Long time British Member of Parliament, broadcaster and global political figure George Galloway has been criticised by Britain’s national broadcast censor Offcom, for allegedly failing to stimulate an atmosphere of “impartiality” on his Mother of All Talkshows during discussions of the Russia-UK dispute stemming from the matter of Sergey and Yulia Skripal. Although the story that had dominated European headlines for much of 2018 has generally faded from public interest, the wider world is still none the wiser when it comes to understanding what actually happened when the former British spy of Russian origin and his daughter fell ill after dining together in the English city of Salisbury in early 2018.
Throughout the Skripal saga, George Galloway asked many pointed and forensic questions regarding what did or did not happen to the Skripals. At no time did Galloway provide a single hypothesis which he claimed was the undisputed truth nor even a highly likely fact. Instead, Galloway offered many and in some cases competing hypotheses that he suggested should be explored by forensic experts whose job it is to solve crimes whose nature is not immediately clear. I know this because I listened to every one of his Mother of All Talkshows broadcasts in 2018.
Furthermore, I also happen to know that far from being motivated by partisan geopolitics, if George Galloway was Russian (which he is not), he would have voted for an opposition party in last year’s Russian elections. I know this because he said so to me on camera during an episode of The History Boys. What I also know is that George Galloway is a lifelong and totally consistent opponent of war and hostility between nations. Therefore, he had an unambiguous interest in making sure that bilateral relations between two nations with already shaky relations, did not become further undermined through making assumptions about a criminal act that may or may not have told the full and impartial story.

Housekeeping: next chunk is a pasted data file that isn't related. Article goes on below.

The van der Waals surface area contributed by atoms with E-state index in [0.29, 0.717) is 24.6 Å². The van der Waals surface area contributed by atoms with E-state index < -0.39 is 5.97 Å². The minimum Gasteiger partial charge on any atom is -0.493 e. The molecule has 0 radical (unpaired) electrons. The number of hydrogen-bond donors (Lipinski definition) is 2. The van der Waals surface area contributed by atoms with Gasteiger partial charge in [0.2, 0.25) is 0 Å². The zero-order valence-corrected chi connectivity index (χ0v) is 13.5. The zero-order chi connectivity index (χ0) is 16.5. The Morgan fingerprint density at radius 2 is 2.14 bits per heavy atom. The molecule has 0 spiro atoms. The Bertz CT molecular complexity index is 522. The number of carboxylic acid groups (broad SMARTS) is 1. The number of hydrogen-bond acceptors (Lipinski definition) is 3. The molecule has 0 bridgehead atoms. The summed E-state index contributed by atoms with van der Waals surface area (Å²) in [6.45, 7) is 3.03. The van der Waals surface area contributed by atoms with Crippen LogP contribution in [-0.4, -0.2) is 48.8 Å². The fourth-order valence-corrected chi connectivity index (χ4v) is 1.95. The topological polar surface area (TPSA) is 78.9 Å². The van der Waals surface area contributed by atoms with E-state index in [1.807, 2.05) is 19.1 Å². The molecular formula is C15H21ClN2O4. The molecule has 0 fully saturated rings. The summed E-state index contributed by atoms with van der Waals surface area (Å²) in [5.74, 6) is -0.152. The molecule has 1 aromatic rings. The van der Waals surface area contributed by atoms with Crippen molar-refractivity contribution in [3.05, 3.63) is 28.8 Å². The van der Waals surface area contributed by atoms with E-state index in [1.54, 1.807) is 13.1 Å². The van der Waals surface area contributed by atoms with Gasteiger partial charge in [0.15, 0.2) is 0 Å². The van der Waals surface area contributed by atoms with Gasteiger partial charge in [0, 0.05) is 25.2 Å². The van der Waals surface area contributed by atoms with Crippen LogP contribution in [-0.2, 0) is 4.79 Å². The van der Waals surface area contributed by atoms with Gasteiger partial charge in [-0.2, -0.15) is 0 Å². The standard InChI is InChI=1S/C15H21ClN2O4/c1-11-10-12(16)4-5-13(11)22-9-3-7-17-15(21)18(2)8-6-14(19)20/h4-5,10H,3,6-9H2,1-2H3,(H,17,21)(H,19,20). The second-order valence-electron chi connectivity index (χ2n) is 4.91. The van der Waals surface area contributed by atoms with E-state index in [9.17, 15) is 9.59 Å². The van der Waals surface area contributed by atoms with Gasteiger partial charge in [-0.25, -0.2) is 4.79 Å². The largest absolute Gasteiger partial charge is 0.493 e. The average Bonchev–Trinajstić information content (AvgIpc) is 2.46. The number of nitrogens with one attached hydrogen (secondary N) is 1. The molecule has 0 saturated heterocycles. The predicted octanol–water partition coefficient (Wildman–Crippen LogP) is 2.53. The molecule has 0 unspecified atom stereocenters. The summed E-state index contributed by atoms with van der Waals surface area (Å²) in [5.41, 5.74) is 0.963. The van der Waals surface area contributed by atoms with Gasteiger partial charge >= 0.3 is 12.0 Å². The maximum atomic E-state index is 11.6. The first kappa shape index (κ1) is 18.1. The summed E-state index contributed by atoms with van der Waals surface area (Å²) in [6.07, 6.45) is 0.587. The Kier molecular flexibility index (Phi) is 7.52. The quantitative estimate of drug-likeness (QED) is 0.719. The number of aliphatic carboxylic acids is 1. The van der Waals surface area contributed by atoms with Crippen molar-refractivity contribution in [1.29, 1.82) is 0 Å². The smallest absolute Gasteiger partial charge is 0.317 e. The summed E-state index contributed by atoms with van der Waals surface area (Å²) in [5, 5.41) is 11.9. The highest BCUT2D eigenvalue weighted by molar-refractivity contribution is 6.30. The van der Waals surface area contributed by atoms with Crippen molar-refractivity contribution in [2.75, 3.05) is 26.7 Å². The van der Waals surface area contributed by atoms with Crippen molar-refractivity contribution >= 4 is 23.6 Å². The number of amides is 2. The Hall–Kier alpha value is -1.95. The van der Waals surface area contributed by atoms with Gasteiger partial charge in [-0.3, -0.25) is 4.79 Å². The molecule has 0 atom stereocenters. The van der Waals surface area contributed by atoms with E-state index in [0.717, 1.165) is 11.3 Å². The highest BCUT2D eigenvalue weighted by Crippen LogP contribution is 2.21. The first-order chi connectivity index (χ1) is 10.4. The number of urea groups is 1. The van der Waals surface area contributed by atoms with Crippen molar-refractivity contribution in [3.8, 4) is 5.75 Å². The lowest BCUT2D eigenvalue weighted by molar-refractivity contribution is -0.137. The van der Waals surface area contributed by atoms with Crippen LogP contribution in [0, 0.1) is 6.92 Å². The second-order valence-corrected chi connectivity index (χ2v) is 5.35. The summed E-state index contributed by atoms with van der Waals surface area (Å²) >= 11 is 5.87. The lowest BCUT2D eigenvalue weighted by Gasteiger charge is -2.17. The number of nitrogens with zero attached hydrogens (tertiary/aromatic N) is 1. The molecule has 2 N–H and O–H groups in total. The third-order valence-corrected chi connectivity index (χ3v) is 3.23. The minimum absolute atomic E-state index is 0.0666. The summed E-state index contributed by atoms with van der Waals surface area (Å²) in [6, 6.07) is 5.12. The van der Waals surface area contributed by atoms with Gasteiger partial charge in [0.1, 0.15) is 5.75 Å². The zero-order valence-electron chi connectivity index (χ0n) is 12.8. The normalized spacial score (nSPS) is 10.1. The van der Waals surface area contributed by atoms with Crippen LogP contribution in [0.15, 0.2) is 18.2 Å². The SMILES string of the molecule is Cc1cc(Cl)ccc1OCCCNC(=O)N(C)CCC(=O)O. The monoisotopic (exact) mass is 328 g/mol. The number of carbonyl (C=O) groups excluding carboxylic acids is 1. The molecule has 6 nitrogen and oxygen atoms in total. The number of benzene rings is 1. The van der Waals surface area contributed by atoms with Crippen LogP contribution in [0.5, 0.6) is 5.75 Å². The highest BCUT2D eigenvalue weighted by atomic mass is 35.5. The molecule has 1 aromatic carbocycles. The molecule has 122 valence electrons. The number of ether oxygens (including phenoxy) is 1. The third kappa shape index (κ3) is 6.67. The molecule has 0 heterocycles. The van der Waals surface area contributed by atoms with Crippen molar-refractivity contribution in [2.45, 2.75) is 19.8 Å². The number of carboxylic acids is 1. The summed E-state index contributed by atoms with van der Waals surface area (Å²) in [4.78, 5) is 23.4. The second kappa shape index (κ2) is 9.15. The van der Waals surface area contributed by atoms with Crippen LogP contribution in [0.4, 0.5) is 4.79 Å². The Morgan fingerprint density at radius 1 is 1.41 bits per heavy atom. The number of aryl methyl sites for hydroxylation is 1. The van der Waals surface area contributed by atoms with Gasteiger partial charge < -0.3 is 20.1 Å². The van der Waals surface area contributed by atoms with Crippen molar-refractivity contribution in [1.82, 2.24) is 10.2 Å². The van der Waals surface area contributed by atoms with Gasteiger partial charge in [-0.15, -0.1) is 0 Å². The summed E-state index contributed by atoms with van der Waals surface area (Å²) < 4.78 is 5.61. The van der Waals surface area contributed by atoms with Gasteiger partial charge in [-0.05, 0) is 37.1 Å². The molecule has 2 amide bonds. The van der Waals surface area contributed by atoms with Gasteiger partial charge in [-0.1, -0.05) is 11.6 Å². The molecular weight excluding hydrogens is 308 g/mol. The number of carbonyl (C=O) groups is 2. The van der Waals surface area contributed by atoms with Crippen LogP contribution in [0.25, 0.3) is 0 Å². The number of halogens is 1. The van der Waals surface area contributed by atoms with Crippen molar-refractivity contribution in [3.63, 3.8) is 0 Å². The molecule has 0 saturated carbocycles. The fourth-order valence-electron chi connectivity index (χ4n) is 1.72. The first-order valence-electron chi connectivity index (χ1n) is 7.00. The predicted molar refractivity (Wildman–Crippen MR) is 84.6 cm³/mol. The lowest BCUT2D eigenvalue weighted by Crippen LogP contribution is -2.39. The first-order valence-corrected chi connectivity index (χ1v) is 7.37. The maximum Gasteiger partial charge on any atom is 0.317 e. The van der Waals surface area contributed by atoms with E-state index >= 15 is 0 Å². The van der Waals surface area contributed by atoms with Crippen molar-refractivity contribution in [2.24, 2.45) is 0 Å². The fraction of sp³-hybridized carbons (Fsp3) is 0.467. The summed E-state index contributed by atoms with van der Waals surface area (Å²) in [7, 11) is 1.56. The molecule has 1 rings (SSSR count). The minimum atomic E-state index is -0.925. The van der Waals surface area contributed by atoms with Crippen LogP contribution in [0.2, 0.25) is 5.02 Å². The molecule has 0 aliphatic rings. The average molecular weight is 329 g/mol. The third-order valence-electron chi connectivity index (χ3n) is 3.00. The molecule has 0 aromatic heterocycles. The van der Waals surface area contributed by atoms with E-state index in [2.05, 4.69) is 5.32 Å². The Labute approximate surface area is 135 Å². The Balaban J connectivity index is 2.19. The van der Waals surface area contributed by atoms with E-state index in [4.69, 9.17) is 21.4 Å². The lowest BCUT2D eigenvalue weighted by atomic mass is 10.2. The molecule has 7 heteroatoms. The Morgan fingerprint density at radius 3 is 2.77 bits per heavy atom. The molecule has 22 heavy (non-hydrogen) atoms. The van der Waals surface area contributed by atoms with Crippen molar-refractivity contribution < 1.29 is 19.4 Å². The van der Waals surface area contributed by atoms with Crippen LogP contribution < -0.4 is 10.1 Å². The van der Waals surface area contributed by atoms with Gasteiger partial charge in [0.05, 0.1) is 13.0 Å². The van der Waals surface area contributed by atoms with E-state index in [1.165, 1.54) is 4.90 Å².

This is the job of any good broadcaster. Far from just reading out the assumptions of others, let alone standing by one’s own assumptions, Galloway allowed for multiple theories from himself, from experts and from ordinary members of a concerned public to have their views explored, challenged and discussed in a manner that was deeply conducive to a broader healthy debate on what was in 2018, a major issue. Few if any other major European broadcaster did the same during the period in question.
To say that such a thing was not “impartial” beggars belief, not least because the only thing that was not impartial about Galloway’s discussions on the matter was his view that any unwarranted deterioration in the bilateral relations of two nuclear armed states is a self-evidently bad thing for the wider world. This is the case as a deterioration in such relations would push the world closer to war and further from the peace that ought to be a universally acknowledged aim.
It has been almost a year since the Skripal story first broke and yet the world still has not found any thoroughly satisfying answers as to what really happened. And yet rather than hold to account those whose duty it is to provide the public with answers, George Galloway has been officially criticised merely for asking the right questions. If this happened in North Korea, Iran, China or Venezuela – some might call it a scandal.